New teaching software responds to pupils’ emotional states and is so effective it out-performs novice human teachers.
Developed by University of Notre Dame Assistant Professor of Psychology Sidney D’Mello and colleagues from the University of Memphis and MMIT, AutoTutor and Affective AutoTutor can gauge the student’s level of knowledge.
They ask the student probing questions, analyze the responses, proactively identify and correct misconceptions and respond to the student’s own questions, gripes and comments.
They can even sense a student’s frustration or boredom through facial expression and body posture, and dynamically change strategy in response.
“Most of the 20th-century systems required humans to communicate with computers through windows, icons, menus, and pointing devices,” says D’Mello.
“But humans have always communicated with each other through speech and a host of non-verbal cues such as facial expressions, eye contact, posture, and gesture. In addition to enhancing the content of the message, the new technology provides information regarding the cognitive states, motivation levels, and social dynamics of the students.”
AutoTutor teaches complex technical content in Newtonian physics, computer literacy and critical thinking by holding a conversation in natural language, and its creators say it can simulate the teaching and motivational strategies of human tutors.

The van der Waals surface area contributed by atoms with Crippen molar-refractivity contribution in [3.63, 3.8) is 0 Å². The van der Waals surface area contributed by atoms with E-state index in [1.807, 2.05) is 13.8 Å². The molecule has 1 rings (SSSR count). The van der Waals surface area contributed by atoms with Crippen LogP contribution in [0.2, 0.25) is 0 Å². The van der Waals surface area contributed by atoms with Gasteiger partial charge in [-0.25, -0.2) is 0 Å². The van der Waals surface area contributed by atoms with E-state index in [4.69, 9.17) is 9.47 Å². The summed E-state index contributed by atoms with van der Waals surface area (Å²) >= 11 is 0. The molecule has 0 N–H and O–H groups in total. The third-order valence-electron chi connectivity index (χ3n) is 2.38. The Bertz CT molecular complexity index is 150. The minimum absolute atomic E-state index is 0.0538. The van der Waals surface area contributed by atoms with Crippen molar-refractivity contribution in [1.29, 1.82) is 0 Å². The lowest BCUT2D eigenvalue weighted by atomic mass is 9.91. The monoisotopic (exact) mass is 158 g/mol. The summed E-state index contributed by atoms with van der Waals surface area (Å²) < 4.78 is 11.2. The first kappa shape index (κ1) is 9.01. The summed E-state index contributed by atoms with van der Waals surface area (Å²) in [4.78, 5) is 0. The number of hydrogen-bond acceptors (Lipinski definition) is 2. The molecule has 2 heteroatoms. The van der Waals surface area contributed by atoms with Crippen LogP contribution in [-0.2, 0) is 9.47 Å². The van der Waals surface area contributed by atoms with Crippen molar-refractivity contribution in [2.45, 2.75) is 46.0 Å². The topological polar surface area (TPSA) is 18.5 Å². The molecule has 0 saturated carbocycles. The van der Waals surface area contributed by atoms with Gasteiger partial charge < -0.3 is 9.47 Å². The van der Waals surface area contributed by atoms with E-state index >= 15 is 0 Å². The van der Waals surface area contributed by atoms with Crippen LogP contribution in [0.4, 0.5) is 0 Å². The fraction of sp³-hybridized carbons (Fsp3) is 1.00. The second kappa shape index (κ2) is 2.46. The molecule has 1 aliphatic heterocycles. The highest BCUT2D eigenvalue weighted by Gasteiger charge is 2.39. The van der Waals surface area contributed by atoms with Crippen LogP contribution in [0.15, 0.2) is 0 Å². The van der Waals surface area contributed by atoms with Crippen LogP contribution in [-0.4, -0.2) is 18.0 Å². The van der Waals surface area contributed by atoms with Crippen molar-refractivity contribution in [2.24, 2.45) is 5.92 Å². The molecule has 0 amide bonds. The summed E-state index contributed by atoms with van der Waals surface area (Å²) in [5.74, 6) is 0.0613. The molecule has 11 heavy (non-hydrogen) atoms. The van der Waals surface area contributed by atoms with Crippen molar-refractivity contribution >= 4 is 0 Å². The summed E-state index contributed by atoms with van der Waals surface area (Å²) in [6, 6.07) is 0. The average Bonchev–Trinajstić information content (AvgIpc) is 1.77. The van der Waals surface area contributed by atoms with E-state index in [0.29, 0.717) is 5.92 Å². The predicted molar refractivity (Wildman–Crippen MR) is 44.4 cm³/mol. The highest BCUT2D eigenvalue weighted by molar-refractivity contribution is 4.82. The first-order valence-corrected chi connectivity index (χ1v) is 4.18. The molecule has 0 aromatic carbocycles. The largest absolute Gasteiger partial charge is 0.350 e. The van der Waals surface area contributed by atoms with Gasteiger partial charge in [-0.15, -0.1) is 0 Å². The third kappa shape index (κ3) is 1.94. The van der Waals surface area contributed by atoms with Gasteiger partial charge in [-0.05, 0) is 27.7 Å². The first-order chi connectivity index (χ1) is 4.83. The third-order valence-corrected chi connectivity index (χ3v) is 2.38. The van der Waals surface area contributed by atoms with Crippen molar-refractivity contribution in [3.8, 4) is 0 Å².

Affective AutoTutor adds emotion-sensitive capabilities by monitoring facial features, body language, and conversational cues and responding to negative states such as frustration and boredom.
It even displays emotions itself, through the content of its verbal responses, its speech intonation and its facial expressions.
In tests on over one thousand students, says the team, AutoTutor delivers learning gains of approximately one letter grade – outperforming novice human tutors, and close to the performance of expert human tutors.
“Much like a gifted human tutor, AutoTutor and Affective AutoTutor attempt to keep the student balanced between the extremes of boredom and bewilderment by subtly modulating the pace, direction, and complexity of the learning task,” says D’Mello.